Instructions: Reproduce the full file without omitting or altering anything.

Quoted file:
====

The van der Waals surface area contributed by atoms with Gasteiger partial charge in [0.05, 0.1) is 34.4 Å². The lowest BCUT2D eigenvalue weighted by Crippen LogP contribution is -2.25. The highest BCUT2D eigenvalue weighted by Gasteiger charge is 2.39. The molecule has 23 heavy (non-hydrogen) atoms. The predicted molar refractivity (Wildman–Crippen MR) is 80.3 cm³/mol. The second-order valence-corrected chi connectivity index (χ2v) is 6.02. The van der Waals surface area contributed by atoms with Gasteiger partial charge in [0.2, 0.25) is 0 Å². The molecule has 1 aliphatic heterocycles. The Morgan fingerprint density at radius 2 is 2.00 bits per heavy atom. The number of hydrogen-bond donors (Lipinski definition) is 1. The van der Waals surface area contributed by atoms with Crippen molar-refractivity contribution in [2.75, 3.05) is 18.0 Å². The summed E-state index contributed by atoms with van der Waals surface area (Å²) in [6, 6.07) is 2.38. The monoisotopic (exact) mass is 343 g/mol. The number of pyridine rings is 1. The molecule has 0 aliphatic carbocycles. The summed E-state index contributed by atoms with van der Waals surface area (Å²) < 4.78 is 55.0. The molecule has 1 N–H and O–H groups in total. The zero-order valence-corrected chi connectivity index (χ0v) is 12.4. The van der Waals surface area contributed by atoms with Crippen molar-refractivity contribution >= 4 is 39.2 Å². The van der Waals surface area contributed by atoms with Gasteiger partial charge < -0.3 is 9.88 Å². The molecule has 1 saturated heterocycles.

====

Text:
The van der Waals surface area contributed by atoms with Gasteiger partial charge in [0.05, 0.1) is 34.4 Å². The lowest BCUT2D eigenvalue weighted by Crippen LogP contribution is -2.25. The highest BCUT2D eigenvalue weighted by Gasteiger charge is 2.39. The molecule has 23 heavy (non-hydrogen) atoms. The predicted molar refractivity (Wildman–Crippen MR) is 80.3 cm³/mol. The second-order valence-corrected chi connectivity index (χ2v) is 6.02. The van der Waals surface area contributed by atoms with Gasteiger partial charge in [0.2, 0.25) is 0 Å². The molecule has 1 aliphatic heterocycles. The Morgan fingerprint density at radius 2 is 2.00 bits per heavy atom. The number of hydrogen-bond donors (Lipinski definition) is 1. The van der Waals surface area contributed by atoms with Crippen molar-refractivity contribution in [2.75, 3.05) is 18.0 Å². The summed E-state index contributed by atoms with van der Waals surface area (Å²) in [6, 6.07) is 2.38. The monoisotopic (exact) mass is 343 g/mol. The number of pyridine rings is 1. The molecule has 0 aliphatic carbocycles. The summed E-state index contributed by atoms with van der Waals surface area (Å²) < 4.78 is 55.0. The molecule has 1 N–H and O–H groups in total. The zero-order valence-corrected chi connectivity index (χ0v) is 12.4. The van der Waals surface area contributed by atoms with Crippen molar-refractivity contribution >= 4 is 39.2 Å². The van der Waals surface area contributed by atoms with Gasteiger partial charge < -0.3 is 9.88 Å². The molecule has 1 saturated heterocycles.